Other vaccines followed Salk’s work with general success.  The diseases of Measles, Mumps, Rubella, Chickenpox, Diphtheria, and Hepatitis A and B were each reduced and, in some cases, nearly eliminated through vaccines.  Pertussis, or Whooping Cough, seems to be coming back, perhaps because the immunity from weaker versions of its vaccine may wear off over time, a situation that occurred in my own case, just a few years ago.

The November issue of National Geographic  has an excellent graphic illustrating the impact of vaccines on there diseases.  One interesting observation depicted there is the impact of “herd immunity.”  100 percent immunization is not necessary in order to reduce a disease’s incidence to near zero.  The greater the percentage inoculated, the less likely it is that any one sick person will infect others.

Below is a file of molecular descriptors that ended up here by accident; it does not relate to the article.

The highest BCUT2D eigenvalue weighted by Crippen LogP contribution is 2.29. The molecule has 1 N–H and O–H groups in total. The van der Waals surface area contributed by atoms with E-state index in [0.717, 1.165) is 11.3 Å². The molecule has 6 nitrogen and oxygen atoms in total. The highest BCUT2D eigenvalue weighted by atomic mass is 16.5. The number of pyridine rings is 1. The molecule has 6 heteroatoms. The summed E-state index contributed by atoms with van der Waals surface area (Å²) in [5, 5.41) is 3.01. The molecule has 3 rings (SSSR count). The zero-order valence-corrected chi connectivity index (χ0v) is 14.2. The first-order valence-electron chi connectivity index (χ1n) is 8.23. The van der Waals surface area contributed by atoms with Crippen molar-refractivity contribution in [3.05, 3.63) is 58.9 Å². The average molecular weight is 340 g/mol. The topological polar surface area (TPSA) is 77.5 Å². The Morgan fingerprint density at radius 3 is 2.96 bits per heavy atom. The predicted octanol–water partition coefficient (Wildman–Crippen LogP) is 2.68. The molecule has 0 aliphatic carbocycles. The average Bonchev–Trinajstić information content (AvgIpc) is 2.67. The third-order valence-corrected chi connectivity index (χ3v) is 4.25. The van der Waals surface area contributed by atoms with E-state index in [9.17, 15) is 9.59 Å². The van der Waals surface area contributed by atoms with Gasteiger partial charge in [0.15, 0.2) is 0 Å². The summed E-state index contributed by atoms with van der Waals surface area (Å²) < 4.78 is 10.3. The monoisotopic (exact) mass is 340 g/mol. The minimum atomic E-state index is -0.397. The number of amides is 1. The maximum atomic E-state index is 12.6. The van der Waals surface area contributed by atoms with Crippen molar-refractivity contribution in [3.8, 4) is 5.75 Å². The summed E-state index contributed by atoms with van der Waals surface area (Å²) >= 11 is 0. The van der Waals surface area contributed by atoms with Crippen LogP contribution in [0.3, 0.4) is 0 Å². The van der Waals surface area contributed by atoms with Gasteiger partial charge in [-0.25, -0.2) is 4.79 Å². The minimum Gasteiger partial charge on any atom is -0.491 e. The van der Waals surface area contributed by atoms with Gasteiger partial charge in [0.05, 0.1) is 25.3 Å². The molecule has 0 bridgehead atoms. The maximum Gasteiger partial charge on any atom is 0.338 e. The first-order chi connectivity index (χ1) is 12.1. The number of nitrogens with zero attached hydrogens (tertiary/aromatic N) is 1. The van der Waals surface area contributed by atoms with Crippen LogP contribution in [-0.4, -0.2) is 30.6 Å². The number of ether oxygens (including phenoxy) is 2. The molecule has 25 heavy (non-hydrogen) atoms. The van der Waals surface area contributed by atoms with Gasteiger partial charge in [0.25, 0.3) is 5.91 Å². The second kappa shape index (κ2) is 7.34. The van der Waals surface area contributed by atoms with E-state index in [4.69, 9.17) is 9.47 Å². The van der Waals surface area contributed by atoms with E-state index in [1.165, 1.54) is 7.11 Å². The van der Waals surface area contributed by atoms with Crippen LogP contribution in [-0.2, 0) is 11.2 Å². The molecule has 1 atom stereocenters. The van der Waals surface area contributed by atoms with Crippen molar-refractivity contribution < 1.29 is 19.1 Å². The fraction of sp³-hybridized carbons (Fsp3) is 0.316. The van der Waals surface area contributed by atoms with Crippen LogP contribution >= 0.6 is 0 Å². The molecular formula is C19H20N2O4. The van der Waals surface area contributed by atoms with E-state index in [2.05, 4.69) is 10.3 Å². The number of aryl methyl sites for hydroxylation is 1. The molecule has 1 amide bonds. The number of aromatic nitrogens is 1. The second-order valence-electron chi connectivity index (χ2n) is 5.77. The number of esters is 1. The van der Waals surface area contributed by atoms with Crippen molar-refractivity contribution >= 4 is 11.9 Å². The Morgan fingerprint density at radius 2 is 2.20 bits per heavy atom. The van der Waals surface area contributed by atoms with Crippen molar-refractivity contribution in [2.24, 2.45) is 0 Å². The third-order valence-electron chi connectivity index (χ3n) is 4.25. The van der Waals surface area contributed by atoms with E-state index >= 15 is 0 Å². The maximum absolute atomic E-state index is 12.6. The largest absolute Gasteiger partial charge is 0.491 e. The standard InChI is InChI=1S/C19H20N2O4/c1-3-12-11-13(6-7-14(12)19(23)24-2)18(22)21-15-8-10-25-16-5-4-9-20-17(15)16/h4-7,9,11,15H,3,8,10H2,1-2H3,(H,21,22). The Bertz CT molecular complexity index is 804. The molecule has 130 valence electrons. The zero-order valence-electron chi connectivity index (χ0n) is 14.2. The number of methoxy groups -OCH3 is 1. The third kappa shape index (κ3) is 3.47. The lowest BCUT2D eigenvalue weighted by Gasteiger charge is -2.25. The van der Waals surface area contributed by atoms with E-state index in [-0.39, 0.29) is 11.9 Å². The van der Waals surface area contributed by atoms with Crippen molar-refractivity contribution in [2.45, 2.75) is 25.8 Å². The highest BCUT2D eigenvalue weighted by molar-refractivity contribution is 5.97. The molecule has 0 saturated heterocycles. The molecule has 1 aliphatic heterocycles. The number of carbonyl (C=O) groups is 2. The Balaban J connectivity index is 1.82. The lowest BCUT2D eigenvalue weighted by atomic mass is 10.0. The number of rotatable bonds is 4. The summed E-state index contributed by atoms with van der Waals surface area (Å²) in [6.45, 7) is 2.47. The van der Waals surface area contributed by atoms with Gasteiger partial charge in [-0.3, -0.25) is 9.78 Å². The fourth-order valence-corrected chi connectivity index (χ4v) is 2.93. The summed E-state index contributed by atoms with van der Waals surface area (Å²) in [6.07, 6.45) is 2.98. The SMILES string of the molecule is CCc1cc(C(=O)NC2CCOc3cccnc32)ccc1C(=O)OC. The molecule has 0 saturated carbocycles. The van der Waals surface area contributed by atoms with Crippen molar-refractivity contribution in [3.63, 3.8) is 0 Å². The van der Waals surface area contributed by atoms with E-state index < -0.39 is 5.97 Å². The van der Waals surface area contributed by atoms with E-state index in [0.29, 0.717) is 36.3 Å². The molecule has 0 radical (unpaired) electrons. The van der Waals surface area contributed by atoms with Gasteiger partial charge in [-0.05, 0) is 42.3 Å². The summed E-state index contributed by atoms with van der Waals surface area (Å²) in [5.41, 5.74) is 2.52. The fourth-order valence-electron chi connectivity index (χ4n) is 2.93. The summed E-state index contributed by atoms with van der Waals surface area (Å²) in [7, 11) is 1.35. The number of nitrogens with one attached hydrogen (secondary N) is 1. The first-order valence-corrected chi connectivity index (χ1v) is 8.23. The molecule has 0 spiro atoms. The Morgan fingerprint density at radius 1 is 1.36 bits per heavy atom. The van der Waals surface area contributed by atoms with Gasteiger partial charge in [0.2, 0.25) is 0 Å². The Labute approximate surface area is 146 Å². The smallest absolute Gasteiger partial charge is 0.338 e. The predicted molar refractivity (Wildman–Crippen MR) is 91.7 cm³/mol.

The concept of herd immunity means that the occasional child that slips through the inoculation net is unlikely to cause great harm to others.  This safety net fails, however, when the number not inoculated rises.  In 2014 383 measles case arose around an Amish community that had not been vaccinated.  Mumps still surfaces today in the US in areas, such as colleges, where unvaccinated may be in close quarters.

All that is why the misguided parents who refuse inoculations for their children based on fake science are a danger.  They put not just their own children at risk, but all those that their children come in contact with.

In 1918, 99 years ago, the flu pandemic that circled the world killed between 50 and 100 million people, 10 to 20 percent of those infected.  Almost 500,000 Americans died from the disease, reducing the life expectancy in the US by 12 years because of its effects.  Today, most of us dutifully find a source this time each year to get our flu shot for the expected strain to impact our population.